Static vs. dynamic stretching in football

Before we start to elaborate on stretching we would like to present a tiny shocker from Thacker et al. 2004 (10 - see references below) who stated that “there is not sufficient evidence to endorse or discontinue routine stretching before or after exercise to prevent injury among competitive or recreational athletes”. However, the authors furthermore stated that “further research, especially well-conducted randomized controlled trials, is urgently needed to determine the proper role of stretching in sports”.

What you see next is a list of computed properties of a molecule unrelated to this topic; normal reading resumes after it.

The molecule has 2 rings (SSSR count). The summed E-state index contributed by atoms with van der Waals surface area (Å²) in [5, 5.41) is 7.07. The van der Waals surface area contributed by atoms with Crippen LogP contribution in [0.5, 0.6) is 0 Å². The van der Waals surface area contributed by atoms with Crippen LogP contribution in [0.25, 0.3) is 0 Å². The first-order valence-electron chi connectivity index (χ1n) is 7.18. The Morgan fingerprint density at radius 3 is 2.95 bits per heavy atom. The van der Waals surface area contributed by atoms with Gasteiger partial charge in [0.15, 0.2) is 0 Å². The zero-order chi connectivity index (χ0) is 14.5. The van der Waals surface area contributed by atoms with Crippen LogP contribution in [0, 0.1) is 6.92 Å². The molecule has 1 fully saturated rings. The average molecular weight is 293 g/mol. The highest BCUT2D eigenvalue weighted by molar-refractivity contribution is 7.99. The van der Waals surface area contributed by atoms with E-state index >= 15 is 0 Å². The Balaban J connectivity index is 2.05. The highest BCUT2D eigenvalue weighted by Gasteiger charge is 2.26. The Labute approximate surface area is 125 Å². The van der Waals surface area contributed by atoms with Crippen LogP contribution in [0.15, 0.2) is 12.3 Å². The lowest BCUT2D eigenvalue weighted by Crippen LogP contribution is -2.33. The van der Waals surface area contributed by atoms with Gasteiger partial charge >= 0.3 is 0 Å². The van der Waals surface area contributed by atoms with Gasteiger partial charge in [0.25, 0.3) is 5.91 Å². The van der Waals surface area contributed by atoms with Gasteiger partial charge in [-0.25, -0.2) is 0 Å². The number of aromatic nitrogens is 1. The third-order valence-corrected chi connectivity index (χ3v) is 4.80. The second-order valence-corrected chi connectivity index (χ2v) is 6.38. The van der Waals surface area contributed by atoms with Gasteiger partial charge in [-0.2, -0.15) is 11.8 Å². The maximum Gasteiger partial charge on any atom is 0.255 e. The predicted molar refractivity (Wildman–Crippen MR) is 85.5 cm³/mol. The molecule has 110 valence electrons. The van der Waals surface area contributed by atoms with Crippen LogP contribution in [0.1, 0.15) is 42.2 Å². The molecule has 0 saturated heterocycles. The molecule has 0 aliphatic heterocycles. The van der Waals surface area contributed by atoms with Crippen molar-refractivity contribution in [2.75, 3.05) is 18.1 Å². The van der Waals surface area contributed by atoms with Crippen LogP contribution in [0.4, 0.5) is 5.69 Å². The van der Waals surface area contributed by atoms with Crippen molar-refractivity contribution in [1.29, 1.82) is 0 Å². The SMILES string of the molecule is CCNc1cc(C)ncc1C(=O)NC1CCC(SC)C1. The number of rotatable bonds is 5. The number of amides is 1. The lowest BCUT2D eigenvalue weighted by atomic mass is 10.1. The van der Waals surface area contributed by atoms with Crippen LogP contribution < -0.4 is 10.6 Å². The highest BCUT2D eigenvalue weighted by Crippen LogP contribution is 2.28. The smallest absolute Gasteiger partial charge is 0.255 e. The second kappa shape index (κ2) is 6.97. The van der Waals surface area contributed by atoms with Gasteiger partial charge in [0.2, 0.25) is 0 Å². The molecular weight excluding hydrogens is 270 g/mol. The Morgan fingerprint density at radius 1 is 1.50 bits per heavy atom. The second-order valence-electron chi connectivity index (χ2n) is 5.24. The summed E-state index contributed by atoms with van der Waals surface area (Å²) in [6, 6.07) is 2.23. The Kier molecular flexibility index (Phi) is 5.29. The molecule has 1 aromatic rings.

As a result, if you don’t want to incorporate stretching, don’t believe in it or just don’t feel you have the time - stop reading here.


The following paragraphs will provide further knowledge on the different types of stretching, especially with regard to duration and frequency and the last paragraph will provide possible solutions to incorporate different stretching types into football schedules.


Just in case you want to read some information about the physiology, you need to check out our previous pages.

 

Different types of stretching

Static stretching

Static stretching is mostly performed as a passive stretch where the muscle is not active and is stretched by external forces. Usually this controlled stretch is hold for several seconds and it is perfectly suited to increase range of motion i.e. increase flexibility.